“Nobody thought I would get it,” says Sheila Willis of Smith, referring to her nomination for the Outstanding Achievement Award from the Alberta Historical Resources Foundation.
However, they were wrong. Willis learned last week she has been chosen to receive the award, at a ceremony in Edmonton on Oct. 25.
The good news arrived by way of a letter from the AHRF, saying (among other things) she was chosen due to her “exemplary contribution to the preservation and presentation of Alberta’s heritage.”
Willis is developing a reputation in the northern part of the province for her research into history, and ‘presenting’ it via her mobile app called ‘History Check.’ Using that application, travellers around the north county have easy access to all sorts of historical points of interest, in a growing database that enhances the travel experience for folks interested in that sort of thing.
One thing leads to another, and more recently Willis’s historical investigations have resulted in the acquisition of artifacts connected to Mirror Landing. This was the thriving, pre-railway settlement at the confluence of the Lesser Slave and Athabasca Rivers. On a recent trip to Vancouver Island (sponsored by Vanderwell Contractors, via the Smith Community Development Council), Willis was invited to dig into family collections connected to Mirror Landing. She’s now in possession of artifacts that were in the Mirror Landing household of C.H. Hult, a Swedish immigrant businessman, who lived there with his wife Signe and their daughter Birgit.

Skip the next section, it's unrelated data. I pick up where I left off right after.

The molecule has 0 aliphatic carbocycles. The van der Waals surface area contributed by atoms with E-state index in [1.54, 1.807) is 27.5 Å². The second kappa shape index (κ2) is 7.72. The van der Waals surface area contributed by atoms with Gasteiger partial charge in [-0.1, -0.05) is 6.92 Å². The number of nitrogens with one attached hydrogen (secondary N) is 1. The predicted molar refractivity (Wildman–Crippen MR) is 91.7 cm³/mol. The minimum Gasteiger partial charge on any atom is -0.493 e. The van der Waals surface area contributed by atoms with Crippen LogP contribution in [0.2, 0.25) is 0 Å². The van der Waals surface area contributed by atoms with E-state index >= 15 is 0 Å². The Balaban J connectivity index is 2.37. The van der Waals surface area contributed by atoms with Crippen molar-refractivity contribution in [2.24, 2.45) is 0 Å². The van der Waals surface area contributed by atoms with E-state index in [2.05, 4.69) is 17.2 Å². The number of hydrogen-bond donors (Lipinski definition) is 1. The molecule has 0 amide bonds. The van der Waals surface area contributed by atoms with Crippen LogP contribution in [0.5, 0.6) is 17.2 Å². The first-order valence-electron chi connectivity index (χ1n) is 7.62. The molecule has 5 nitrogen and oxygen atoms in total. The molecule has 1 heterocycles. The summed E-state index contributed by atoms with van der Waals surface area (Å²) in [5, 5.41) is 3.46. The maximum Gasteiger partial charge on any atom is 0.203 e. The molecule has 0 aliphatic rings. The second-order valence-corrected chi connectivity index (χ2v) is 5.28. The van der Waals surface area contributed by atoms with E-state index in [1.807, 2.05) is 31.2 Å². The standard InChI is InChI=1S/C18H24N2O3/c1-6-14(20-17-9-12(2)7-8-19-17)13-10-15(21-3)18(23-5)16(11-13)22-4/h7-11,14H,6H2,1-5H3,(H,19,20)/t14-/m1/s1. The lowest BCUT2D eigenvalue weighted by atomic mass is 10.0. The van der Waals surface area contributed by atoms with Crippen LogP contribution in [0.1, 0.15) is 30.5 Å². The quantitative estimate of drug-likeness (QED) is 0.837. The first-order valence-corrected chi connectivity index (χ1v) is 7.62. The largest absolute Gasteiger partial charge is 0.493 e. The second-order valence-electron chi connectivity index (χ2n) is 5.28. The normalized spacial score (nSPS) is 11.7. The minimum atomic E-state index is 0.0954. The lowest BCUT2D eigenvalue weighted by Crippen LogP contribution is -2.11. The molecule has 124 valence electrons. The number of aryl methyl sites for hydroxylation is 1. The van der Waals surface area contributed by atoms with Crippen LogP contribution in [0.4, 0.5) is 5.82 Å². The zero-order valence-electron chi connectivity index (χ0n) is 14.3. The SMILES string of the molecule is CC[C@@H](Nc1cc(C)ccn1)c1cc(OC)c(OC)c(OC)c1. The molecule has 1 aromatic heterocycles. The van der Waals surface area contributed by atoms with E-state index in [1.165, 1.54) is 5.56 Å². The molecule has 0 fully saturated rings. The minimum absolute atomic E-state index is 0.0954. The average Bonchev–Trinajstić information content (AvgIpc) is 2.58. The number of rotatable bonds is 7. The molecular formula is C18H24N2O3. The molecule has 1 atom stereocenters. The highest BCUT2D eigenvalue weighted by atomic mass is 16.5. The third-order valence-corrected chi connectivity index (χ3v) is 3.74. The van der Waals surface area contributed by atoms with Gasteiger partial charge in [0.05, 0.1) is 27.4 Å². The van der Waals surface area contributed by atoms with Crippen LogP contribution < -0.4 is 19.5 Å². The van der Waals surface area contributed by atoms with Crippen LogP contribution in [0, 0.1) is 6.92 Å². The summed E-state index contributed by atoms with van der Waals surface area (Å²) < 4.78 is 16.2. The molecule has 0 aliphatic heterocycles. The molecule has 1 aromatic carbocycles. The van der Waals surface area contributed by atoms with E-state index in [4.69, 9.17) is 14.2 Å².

“I have 97 piece of silverware!” says Willis. “And a steamer trunk shipped from Sweden.”
And much more, including embroidered pillowcases, a doll and books.
The recent Vancouver Island trip included a visit to the granddaughter of ‘Peace River’ Jim Cornwall. Looking through a trunk, Willis says she found documents supporting stories she’d heard about the northern transportation magnate. One being that he was conversant in four Indigenous languages!
So what happens now?
His granddaughter and her husband will probably be coming to this area,” Willis says. She hopes they’ll bring the trunk of Cornwall documents. They’ll be gone through, sorted out and (she hopes) “dispersed to appropriate museums and archives.”
As for the Hult family artifacts, Willis has a couple of things in mind. One is to display some of them at the M.D. office (“under discussion”). The other is to hold an event in Slave Lake and show them off.
“In October we want to have a dinner,” she says. “Bring all these things and spread them out for people to look at. And give a talk.”
In the meantime, Willis will be doing more research into the Hult family, hoping to unearth further archival info. She’s also planning to write an article on her finds for a magazine catering to Swedish-Canadians.
Examples of some of the Mirror Landing artifacts Sheila Willis brought back from the West Coast.